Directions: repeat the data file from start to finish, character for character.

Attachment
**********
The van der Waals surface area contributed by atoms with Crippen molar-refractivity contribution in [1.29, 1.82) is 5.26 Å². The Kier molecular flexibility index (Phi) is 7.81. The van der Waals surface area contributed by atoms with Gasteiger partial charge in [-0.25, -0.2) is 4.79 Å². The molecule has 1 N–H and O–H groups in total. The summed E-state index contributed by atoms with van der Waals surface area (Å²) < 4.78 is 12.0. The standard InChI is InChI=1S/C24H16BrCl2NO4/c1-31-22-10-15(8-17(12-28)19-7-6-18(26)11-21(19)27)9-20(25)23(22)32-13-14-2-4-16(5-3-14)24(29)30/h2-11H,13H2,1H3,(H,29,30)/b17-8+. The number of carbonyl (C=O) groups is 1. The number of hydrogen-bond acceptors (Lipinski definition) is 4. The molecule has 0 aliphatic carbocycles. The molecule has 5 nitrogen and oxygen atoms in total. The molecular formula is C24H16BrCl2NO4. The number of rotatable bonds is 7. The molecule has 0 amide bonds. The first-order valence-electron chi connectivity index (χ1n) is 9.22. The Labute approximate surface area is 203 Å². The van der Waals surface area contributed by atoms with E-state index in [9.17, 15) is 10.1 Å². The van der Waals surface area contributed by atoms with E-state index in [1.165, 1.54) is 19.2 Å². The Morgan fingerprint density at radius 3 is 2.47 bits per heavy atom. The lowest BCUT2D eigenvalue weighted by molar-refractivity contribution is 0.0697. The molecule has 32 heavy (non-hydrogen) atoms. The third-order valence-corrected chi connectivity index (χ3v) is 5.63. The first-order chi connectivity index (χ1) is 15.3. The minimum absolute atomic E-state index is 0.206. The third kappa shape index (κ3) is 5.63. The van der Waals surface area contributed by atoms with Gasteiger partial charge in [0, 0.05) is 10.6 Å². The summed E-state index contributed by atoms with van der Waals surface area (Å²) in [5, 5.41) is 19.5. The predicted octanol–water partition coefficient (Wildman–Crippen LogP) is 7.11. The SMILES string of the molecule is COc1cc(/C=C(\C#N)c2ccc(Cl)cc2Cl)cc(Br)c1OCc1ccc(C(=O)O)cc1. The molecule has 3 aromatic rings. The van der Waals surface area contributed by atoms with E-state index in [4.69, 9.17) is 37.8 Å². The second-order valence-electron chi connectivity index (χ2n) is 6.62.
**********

The van der Waals surface area contributed by atoms with Crippen molar-refractivity contribution in [1.29, 1.82) is 5.26 Å². The Kier molecular flexibility index (Phi) is 7.81. The van der Waals surface area contributed by atoms with Gasteiger partial charge in [-0.25, -0.2) is 4.79 Å². The molecule has 1 N–H and O–H groups in total. The summed E-state index contributed by atoms with van der Waals surface area (Å²) < 4.78 is 12.0. The standard InChI is InChI=1S/C24H16BrCl2NO4/c1-31-22-10-15(8-17(12-28)19-7-6-18(26)11-21(19)27)9-20(25)23(22)32-13-14-2-4-16(5-3-14)24(29)30/h2-11H,13H2,1H3,(H,29,30)/b17-8+. The number of carbonyl (C=O) groups is 1. The number of hydrogen-bond acceptors (Lipinski definition) is 4. The molecule has 0 aliphatic carbocycles. The molecule has 5 nitrogen and oxygen atoms in total. The molecular formula is C24H16BrCl2NO4. The number of rotatable bonds is 7. The molecule has 0 amide bonds. The first-order valence-electron chi connectivity index (χ1n) is 9.22. The Labute approximate surface area is 203 Å². The van der Waals surface area contributed by atoms with E-state index in [9.17, 15) is 10.1 Å². The van der Waals surface area contributed by atoms with E-state index in [1.165, 1.54) is 19.2 Å². The Morgan fingerprint density at radius 3 is 2.47 bits per heavy atom. The lowest BCUT2D eigenvalue weighted by molar-refractivity contribution is 0.0697. The molecule has 32 heavy (non-hydrogen) atoms. The third-order valence-corrected chi connectivity index (χ3v) is 5.63. The first-order chi connectivity index (χ1) is 15.3. The minimum absolute atomic E-state index is 0.206. The third kappa shape index (κ3) is 5.63. The van der Waals surface area contributed by atoms with Gasteiger partial charge in [0, 0.05) is 10.6 Å². The summed E-state index contributed by atoms with van der Waals surface area (Å²) in [5, 5.41) is 19.5. The predicted octanol–water partition coefficient (Wildman–Crippen LogP) is 7.11. The SMILES string of the molecule is COc1cc(/C=C(\C#N)c2ccc(Cl)cc2Cl)cc(Br)c1OCc1ccc(C(=O)O)cc1. The molecule has 3 aromatic rings. The van der Waals surface area contributed by atoms with E-state index in [4.69, 9.17) is 37.8 Å². The second-order valence-electron chi connectivity index (χ2n) is 6.62.